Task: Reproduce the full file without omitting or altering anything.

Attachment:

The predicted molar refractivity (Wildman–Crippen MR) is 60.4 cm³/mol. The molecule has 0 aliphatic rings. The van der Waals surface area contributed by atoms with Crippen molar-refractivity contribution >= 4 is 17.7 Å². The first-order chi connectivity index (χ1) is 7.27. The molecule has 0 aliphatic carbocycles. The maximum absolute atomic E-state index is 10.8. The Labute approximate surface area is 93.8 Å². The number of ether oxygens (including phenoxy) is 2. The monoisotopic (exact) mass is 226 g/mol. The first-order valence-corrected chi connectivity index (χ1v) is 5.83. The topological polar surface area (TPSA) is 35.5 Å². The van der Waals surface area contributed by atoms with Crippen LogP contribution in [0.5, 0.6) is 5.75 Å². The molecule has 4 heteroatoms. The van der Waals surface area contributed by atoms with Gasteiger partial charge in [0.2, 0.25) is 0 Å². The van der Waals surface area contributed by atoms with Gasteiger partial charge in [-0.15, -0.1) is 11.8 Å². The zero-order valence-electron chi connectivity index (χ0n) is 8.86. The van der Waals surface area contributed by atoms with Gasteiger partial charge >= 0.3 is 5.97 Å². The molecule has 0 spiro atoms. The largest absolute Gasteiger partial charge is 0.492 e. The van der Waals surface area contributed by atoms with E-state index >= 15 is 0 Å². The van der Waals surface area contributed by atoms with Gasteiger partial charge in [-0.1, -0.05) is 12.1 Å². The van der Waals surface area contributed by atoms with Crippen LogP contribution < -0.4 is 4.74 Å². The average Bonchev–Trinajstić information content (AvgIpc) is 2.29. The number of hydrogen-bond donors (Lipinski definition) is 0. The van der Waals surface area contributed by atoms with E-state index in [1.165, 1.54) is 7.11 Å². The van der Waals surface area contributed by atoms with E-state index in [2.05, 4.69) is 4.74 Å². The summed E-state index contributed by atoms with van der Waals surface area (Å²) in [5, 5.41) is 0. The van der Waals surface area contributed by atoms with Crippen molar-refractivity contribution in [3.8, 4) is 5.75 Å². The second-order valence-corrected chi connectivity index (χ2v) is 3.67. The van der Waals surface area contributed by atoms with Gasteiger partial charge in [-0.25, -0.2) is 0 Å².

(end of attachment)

The predicted molar refractivity (Wildman–Crippen MR) is 60.4 cm³/mol. The molecule has 0 aliphatic rings. The van der Waals surface area contributed by atoms with Crippen molar-refractivity contribution >= 4 is 17.7 Å². The first-order chi connectivity index (χ1) is 7.27. The molecule has 0 aliphatic carbocycles. The maximum absolute atomic E-state index is 10.8. The Labute approximate surface area is 93.8 Å². The number of ether oxygens (including phenoxy) is 2. The monoisotopic (exact) mass is 226 g/mol. The first-order valence-corrected chi connectivity index (χ1v) is 5.83. The topological polar surface area (TPSA) is 35.5 Å². The van der Waals surface area contributed by atoms with Crippen LogP contribution in [0.5, 0.6) is 5.75 Å². The molecule has 4 heteroatoms. The van der Waals surface area contributed by atoms with Gasteiger partial charge in [0.2, 0.25) is 0 Å². The van der Waals surface area contributed by atoms with Gasteiger partial charge in [-0.15, -0.1) is 11.8 Å². The zero-order valence-electron chi connectivity index (χ0n) is 8.86. The van der Waals surface area contributed by atoms with Gasteiger partial charge >= 0.3 is 5.97 Å². The molecule has 0 spiro atoms. The largest absolute Gasteiger partial charge is 0.492 e. The van der Waals surface area contributed by atoms with E-state index >= 15 is 0 Å². The van der Waals surface area contributed by atoms with Gasteiger partial charge in [-0.1, -0.05) is 12.1 Å². The van der Waals surface area contributed by atoms with Crippen LogP contribution < -0.4 is 4.74 Å². The average Bonchev–Trinajstić information content (AvgIpc) is 2.29. The number of hydrogen-bond donors (Lipinski definition) is 0. The van der Waals surface area contributed by atoms with E-state index in [1.165, 1.54) is 7.11 Å². The van der Waals surface area contributed by atoms with E-state index in [2.05, 4.69) is 4.74 Å². The summed E-state index contributed by atoms with van der Waals surface area (Å²) in [5, 5.41) is 0. The van der Waals surface area contributed by atoms with Crippen molar-refractivity contribution in [3.8, 4) is 5.75 Å². The second-order valence-corrected chi connectivity index (χ2v) is 3.67. The van der Waals surface area contributed by atoms with Gasteiger partial charge in [-0.25, -0.2) is 0 Å².